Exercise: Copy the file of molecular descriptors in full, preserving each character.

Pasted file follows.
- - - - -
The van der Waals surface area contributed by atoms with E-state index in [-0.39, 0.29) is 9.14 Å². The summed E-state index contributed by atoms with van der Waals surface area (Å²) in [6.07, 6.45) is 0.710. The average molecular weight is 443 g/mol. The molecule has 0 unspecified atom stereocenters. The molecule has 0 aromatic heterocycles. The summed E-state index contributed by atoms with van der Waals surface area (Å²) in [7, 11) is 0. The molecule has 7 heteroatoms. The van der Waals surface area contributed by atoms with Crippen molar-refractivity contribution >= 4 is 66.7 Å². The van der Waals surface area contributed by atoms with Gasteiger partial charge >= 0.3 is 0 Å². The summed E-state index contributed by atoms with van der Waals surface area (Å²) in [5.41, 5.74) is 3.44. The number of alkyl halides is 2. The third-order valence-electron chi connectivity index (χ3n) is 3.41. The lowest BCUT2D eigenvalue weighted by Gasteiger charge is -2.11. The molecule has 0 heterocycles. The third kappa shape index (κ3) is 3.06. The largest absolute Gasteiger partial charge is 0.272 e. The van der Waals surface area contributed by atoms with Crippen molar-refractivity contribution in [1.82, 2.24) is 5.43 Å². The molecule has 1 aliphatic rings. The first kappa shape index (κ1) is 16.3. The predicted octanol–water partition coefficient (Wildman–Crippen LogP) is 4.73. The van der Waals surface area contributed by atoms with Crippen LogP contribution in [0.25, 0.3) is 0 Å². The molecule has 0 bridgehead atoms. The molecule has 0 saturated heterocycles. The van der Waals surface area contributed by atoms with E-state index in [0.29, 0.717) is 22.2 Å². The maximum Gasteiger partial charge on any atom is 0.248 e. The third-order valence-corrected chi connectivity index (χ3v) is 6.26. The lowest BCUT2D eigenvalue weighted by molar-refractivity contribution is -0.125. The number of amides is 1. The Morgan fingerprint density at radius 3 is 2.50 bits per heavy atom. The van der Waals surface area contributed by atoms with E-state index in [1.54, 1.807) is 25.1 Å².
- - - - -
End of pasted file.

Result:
The van der Waals surface area contributed by atoms with E-state index in [-0.39, 0.29) is 9.14 Å². The summed E-state index contributed by atoms with van der Waals surface area (Å²) in [6.07, 6.45) is 0.710. The average molecular weight is 443 g/mol. The molecule has 0 unspecified atom stereocenters. The molecule has 0 aromatic heterocycles. The summed E-state index contributed by atoms with van der Waals surface area (Å²) in [7, 11) is 0. The molecule has 7 heteroatoms. The van der Waals surface area contributed by atoms with Crippen molar-refractivity contribution >= 4 is 66.7 Å². The van der Waals surface area contributed by atoms with Gasteiger partial charge >= 0.3 is 0 Å². The summed E-state index contributed by atoms with van der Waals surface area (Å²) in [5.41, 5.74) is 3.44. The number of alkyl halides is 2. The third-order valence-electron chi connectivity index (χ3n) is 3.41. The lowest BCUT2D eigenvalue weighted by Gasteiger charge is -2.11. The molecule has 0 heterocycles. The third kappa shape index (κ3) is 3.06. The largest absolute Gasteiger partial charge is 0.272 e. The van der Waals surface area contributed by atoms with Crippen molar-refractivity contribution in [1.82, 2.24) is 5.43 Å². The molecule has 1 aliphatic rings. The first kappa shape index (κ1) is 16.3. The predicted octanol–water partition coefficient (Wildman–Crippen LogP) is 4.73. The van der Waals surface area contributed by atoms with Crippen LogP contribution in [0.25, 0.3) is 0 Å². The molecule has 0 bridgehead atoms. The molecule has 0 saturated heterocycles. The van der Waals surface area contributed by atoms with E-state index in [0.29, 0.717) is 22.2 Å². The maximum Gasteiger partial charge on any atom is 0.248 e. The third-order valence-corrected chi connectivity index (χ3v) is 6.26. The lowest BCUT2D eigenvalue weighted by molar-refractivity contribution is -0.125. The number of amides is 1. The Morgan fingerprint density at radius 3 is 2.50 bits per heavy atom. The van der Waals surface area contributed by atoms with E-state index in [1.54, 1.807) is 25.1 Å².